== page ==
Rejuvenation Pruning Can Refresh Your Landscape

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Spring has sprung, which means your plants are making their way towards full bloom. We are entering peak season for flowers and other plant life, so it is important they are cared for properly. Now is usually the time landscapers perform a final rejuvenation pruning.

What Is Rejuvenation Pruning?

Rejuvenation pruning involves removing old limbs, which allows plants to grow new branches. Some plants require gradual pruning. Other plants require hard pruning. In hard pruning, you cut the shrub down to about 6 to 12 inches. In gradual rejuvenation, you would remove old branches over three years. If your landscape includes perennials, rejuvenation pruning is crucial.

What Are Perennials?

Perennials are plants that can grow for many seasons. In the winter, the top of the plant dies, but it will begin to regenerate at the beginning of spring. The root system of perennials remains the same season after season.

Some examples of perennials include:

  • Peonies
  • Daylilies
  • Black-eyed Susans
  • Shasta daisies

Another common landscape feature that is considered a perennial is ornamental grass. Ornamental grass is any grass-like plant that grows with perennials. Often, they die in the winter, then regenerate like other perennials.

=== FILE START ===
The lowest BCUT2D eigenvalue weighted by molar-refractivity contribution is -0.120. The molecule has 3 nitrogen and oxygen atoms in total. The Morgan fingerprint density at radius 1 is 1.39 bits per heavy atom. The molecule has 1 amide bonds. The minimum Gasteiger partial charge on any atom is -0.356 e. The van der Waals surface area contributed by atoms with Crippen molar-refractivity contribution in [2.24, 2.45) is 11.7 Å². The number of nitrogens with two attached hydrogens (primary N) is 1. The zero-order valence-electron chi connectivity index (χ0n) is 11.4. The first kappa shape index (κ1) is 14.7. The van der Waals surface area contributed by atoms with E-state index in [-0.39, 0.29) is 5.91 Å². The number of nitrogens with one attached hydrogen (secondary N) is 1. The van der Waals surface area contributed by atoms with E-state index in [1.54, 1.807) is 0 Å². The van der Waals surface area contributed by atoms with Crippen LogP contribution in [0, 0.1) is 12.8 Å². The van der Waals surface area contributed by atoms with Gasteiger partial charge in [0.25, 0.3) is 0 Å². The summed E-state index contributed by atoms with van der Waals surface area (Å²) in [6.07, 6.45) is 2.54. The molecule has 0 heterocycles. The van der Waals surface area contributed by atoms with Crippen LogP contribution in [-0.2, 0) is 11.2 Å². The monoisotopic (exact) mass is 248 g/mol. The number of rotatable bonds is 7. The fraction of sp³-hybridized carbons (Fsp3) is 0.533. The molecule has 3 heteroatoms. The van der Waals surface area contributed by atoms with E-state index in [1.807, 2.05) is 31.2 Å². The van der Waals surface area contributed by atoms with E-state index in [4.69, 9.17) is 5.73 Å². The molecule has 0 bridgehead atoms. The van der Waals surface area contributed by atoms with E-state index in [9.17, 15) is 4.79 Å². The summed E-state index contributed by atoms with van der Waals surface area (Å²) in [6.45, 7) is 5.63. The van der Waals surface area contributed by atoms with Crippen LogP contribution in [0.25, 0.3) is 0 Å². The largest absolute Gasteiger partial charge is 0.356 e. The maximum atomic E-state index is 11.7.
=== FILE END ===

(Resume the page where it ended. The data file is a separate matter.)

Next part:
How Is Rejuvenation Pruning Accomplished?

Rejuvenation pruning is done by cutting perennials back before there is any new growth. For some plants, this may involve cutting the plant nearly to the ground. For ornamental grass, you want it to be cut back at the end of winter. Grass should never be cut so short that the roots become susceptible to disease or the weather.

Larger grass should remain at 18 inches or above, and smaller grass should remain above four to six inches.

A good landscape is part of a business’s appeal. For landscape pruning and maintenance, contact Sunrise Landscape today.

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